Kathleen Maxian defines moxie on many levels. The 52-year-old has lived with ovarian cancer for more than five years. She is president of Western New York Ovarian Cancer Project, a group she helped found in 2012. And she played a pivotal role in the 2013 U.S. Supreme Court decision against a biotech firm that illegally held a patent on a human gene.
The case involved Myriad Genetics, the firm that codeveloped a test used to detect DNA mutations known to influence the risk of breast, ovarian and other cancers. Maxian – who was genetically predisposed – did not have that test, and she was subsequently diagnosed with advanced stage ovarian cancer. By sharing her story, by showing how gene patents affect people, Maxian played a pivotal role in the high court’s final decision.
As one of 22,000 women in the United States who are diagnosed each year with ovarian cancer, Maxian is committed to increasing the level of services, support and education available to women living with the disease.
Maxian was born and raised in Lewiston. She and her husband Thomas Maxian will be married 11 years in February. They live in Pendleton.
People Talk: Did you know you had this stockpile of inner fortitude?
Kathleen Maxian: No, but I feel very comfortable doing this work. Healthwise, I had been very lucky. I worked out, played sports. I was a very active woman.
PT: What were your symptoms?
KM: I didn’t know they were symptoms. They were vague and they mimic other things. I was constipated, but women get constipated. I was bloated. I had a terrible pain in my side at one point and then it went away. I thought I had twisted a muscle. I was fatigued, but I thought I just needed more exercise. I never thought that I could be at risk for ovarian cancer. I was diagnosed in August 2009. I didn’t meet another woman surviving ovarian cancer for one year. It was traumatic and disturbing to me because it made me think no one lives.
PT: Were you predisposed?
KM: Yes. My genetic mutation is the BRCA1, which is also the breast cancer gene. It’s from my dad’s side of the family. Having that genetic mutation doesn’t mean you’ll get cancer. My dad’s 84, and he still goes to work. I was told that I had a 20 percent chance of living for five years. I’ve had two recurrences. I’ve had treatment at Roswell and Memorial Sloan Kettering in New York. I am now in my longest remission ever – 17 months is a big thing.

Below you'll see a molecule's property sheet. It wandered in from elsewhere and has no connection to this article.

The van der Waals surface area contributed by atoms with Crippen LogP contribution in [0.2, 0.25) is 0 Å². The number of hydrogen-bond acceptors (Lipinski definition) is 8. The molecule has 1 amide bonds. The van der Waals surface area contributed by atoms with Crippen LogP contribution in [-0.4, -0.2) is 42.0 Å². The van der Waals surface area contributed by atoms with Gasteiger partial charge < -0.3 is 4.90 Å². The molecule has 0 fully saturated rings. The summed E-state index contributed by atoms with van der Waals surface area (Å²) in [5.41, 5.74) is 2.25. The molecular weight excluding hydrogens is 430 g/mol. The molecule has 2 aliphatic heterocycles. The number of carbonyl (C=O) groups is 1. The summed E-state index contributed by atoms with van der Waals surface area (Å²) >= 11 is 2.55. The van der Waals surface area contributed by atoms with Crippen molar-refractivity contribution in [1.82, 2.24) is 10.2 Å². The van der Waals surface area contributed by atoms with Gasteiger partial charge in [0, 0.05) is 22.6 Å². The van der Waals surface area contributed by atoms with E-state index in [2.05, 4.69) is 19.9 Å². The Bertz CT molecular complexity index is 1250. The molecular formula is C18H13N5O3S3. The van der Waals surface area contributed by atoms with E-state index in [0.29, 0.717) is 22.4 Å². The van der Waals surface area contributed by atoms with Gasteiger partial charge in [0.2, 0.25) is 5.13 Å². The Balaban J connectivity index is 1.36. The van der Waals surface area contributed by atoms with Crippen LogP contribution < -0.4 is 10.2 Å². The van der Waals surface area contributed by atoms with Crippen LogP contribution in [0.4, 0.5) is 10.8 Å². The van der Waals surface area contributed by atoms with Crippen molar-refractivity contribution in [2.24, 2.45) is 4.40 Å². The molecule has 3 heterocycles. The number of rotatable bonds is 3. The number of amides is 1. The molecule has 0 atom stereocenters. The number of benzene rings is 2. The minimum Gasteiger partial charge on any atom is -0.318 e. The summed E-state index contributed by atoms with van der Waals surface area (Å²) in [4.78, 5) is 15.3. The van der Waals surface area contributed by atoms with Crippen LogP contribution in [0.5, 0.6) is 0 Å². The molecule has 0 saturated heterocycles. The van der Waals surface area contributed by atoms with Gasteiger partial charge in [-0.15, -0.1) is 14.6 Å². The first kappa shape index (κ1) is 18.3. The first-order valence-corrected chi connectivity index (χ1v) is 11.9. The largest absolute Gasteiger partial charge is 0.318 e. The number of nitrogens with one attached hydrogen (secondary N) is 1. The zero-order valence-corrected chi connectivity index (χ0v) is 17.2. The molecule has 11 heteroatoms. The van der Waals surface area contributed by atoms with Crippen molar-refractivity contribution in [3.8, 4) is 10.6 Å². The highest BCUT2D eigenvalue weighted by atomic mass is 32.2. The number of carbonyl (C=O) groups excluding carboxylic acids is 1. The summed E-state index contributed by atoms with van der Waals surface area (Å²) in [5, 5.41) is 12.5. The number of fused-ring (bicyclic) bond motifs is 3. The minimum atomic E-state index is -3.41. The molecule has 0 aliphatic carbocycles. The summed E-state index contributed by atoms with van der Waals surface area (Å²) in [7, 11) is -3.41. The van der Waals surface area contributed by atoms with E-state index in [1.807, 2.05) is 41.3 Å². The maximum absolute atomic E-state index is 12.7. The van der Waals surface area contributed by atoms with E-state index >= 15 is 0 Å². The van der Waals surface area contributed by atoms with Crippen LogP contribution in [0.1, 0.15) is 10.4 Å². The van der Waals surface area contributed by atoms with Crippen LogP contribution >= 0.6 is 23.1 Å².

PT: Why did you see the need for Western New York Ovarian Cancer Project?
KM: So there I was newly diagnosed. I’m on the laptop looking for support groups and what I’m finding is old websites, women who had started something and then died. We want to make sure women know what the symptoms are. Doctors may think it’s irritable bowel syndrome. I know several women who had their gall bladder out six months before they were diagnosed with ovarian cancer. Or they’re told they’re just going through menopause. Ovarian cancer needs to be ruled out sooner so women are diagnosed earlier.
PT: What effect does a serious illness like cancer have on a marriage?
KM: Some husbands leave, but I will tell you that my marriage prior to having ovarian cancer was a good marriage. My marriage after cancer is a great marriage. There are things my husband and I have been through that a lot of relationships don’t withstand. My care is a huge undertaking.
PT: How do you pamper yourself?
KM: Here’s my thing after a good test: I call my husband. I call my mom and dad. Then I go buy something at Lord & Taylor. The watch is something I bought for myself after a good PET scan. One of the first things I bought was a red designer purse after a clear scan. I get a facial every single month. I get a massage. This year I started taking a watercolor class. I’m carving out time for myself.
PT: How do you see the future?
KM: Three months at a time – from test to test. My checkups are every three months. I have blood work that shows if the cancer is back. I just had a full body PET scan last week. Having cancer is scary. I don’t make travel plans more than three months in advance.
PT: When is the last time you had chemo?
KM: June 2013. Chemo is brutal. We’ve got to do something different than this systemic chemo. Our treatment for ovarian cancer has not changed in 40 years. The surgery worked for me. It got out all the big cancer, and then my cancer came back 14 months later in a lymph node. And I did six months more of big-gun systemic.